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Chapter 1

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Northeastern University
ECON 1116
Osborne Jackson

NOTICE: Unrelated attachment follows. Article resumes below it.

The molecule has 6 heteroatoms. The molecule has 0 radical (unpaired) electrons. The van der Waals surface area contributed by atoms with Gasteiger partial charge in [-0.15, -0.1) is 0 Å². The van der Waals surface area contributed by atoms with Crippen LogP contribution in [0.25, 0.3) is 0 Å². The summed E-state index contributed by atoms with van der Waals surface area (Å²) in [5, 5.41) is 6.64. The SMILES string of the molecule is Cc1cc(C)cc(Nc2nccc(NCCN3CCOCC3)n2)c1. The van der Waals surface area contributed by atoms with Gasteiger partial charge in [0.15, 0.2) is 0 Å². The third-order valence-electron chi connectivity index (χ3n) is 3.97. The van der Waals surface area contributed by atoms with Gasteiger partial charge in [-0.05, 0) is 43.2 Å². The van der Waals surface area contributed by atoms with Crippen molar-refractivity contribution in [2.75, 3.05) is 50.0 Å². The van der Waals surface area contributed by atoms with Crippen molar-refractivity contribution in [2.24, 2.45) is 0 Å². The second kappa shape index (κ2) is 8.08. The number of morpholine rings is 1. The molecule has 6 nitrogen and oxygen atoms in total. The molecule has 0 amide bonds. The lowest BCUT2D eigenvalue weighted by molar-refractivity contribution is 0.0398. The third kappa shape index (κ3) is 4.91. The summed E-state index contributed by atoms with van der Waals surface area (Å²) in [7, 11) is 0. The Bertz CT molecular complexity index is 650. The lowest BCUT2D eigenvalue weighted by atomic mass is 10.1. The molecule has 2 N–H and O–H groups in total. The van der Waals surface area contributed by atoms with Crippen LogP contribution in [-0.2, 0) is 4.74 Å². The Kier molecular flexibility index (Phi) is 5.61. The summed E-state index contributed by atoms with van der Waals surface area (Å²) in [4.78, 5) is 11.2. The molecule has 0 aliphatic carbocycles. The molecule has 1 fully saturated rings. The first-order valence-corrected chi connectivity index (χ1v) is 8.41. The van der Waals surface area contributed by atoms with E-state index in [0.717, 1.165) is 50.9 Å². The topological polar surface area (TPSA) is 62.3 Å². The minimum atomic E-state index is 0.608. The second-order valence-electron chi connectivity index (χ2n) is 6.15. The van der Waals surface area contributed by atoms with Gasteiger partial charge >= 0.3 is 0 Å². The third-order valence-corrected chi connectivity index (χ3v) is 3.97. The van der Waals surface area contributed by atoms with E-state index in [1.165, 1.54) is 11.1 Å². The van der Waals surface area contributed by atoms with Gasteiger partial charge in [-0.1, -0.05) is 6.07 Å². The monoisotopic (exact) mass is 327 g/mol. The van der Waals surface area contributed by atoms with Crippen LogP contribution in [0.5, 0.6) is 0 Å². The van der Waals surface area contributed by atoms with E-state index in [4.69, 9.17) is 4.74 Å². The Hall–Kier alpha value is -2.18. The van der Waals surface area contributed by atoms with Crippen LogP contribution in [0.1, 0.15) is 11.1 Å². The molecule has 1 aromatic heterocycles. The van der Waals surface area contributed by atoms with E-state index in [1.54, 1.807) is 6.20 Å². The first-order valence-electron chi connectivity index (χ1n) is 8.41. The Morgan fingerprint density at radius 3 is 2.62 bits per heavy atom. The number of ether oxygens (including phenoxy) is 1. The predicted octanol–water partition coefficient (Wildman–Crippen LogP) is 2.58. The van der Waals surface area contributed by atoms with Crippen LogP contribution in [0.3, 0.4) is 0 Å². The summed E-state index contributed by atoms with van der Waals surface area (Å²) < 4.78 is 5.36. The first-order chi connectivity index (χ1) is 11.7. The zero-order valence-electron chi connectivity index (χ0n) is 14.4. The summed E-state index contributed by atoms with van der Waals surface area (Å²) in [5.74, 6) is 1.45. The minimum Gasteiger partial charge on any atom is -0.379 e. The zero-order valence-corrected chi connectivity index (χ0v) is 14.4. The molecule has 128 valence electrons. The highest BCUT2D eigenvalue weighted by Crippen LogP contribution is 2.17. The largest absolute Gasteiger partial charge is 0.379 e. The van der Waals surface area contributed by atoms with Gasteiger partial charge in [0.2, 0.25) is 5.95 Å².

01/08/2014 Chapter 1: Course Introduction Microeconomics: the branch of economics that studies how people make decisions and how these decisions interact. Economy: system for coordinating society’s productive activities. Economics: the social science that studies the production, distribution, and consumption of goods and services. Economic system: a collection of institutions that determines how resources are allocated 1. Traditional 2. Command 3. Market Market Economy: is an economy in which decisions about production and consumption are made by individual producers and consumers. - Alternative to market economy is command economy when there is a central authority making decisions on production and consumption. - Market failure: when individual pursuit of self-interest leads to bad results for society as a whole. (Air/ water pollution). o Recessions: downturn in economy. (workers may be laid off) Scarcity: The inability to satisfy our desire with available resource. The economic problem - How to best allocate scarce resources while trying to satisfy limitless wants? o What to produce? o How to produce? 01/08/2014 Chapter 1: Course Introduction o For whom to produce? - The approach we adopt is to build models of economic decision-making scenarios and draw insights from those models o What makes a good model? (to yield insights of the economy) • How to balance model simplicity with complexity  A model is useful only insofar as it abstracts from reality • The more closely a model corresponds to reality the less useful it becomes o Parsimony: in a model building demands that we make our models sufficiently realistic to capture the phenomenon of interest, but no more realistic. (Sufficiently complex simplicity). • How realistic they prove (how accurate their prediction) than how realistic their assumptions are. - Production Possibilities frontier o Simple model used to demonstrate the effect of scarcity of productive resources o Production: process of transforming factors of production (inputs) into goods and services (outputs) If factors of production are scarce this limits the quantities of various goods and services that can be produced. (Scarce then limits production, limited by number of inputs). o Assume  Two good can be produced (pizza and lasagna)  Production of these goods request at least some common inputs (capital, labor) or chef and oven  Common inputs are limited in supply (ie are scarce) o Production decision reveals a tradeoff (cost0benefit comparison)  If all productive resources are employed then increasing output of one good implies that output of the other good will fall. 01/08/2014 Chapter 1: Course Introduction • If we’re using all chef and ovens and want to produce more pizza, then must allocate more to pizza production than lasagna production. - - Points strictly inside the PPF are wasteful: productive resources remain unused © - We can refer to these interior allocation as inefficient o Produce more macs without producing fewer phones, vice versa. o This corresponds to our notion of Pareto efficiency  Can make somebody better off, without making someone worse off. o Points on boundary of PPF are efficient o All productive resources are used to maximize output. Example: Pizza Production - Chicago deep dish New York Thin crust (make each better) - Given limited resources (chef and oven) restaurant must decide which chefs and ovens to make each type of pizza. o Red line: PPF - Absolute Advantage: - Consider the two PPF’s o NY can produce more thin crust pizza than Chicago o NY can produce more deep dish pizza than Chicago - NY has the absolute advantage in production of both goods. 01/08/2014 Chapter 1: Course Introduction Opportunity Cost - When one choose to devote resources to one task, one neccesariy forgoes the opportunity to use those resource for some other purpose, the opportunity cost is the value of the best opportunity forgone. Marginal Analysis: - Observed here is the process of comparing the value of productive resources at the margin o Comparing a little extra thin crust pizza production with lost deep dish pizza porductino, vice versa. How production should be organized • Let efficiency be our guide • Answer depends on quantities of each good to be produced o If we want as much thin as possible both cities should devote all of their resources to thin crust production.  Suppose we devote all resources to deep dish pizza, consider reallocating resources to thin crust pizza sector Which resource should we transfer? NY or Chicago (NY because it has a lower opportunity cost. How do we think that production will be organized? Comparative Advantage: If produce A has a lower opportunity cost of producing a good than produce B, then produce A has a comparative advantage in production of that good. - Relative comparison vs absolute comparative - NY has a comparative advantage than Chicago in Thin crust cuz lower opportunity cost in producing a good. 01/08/2014 Chapter 1: Course Introduction How will production be organized? (Positive question) - Assume that producers respond to the incentives provided by the market. o Under certain conditions, markets provide exactly the right incentives to ensure efficient allocation of resources. o Explore conditions throughout the term, along with the cases in which they fail. What shape do we think the combined two city PPF has? - Two city PPF, will e downward sloping- cuz both cities have to give up production of one slice of pizza in order to produce more of the other style. Vice versa. o Is it linear? Or how production should be organized across cities, and how it will affect PPF shape. Diminishing marginal returns: Principles that underlie Individual Choice: 1. Choices Are Necessary Because Resources are Scarce a. People must make choices because resources are scarce. i. Resource: anything that can be used to produce something else. ii. Scarce: when there’s not enough resource available to satisfy all the ways society wants to use it. 2. The True Cost of Something Is It’s Opportunity Cost a. The opportunity cost of an item—what you must give up in order to get it—is it’s true cost i. Opportunity Cost: the real cost of an item, what you must give up in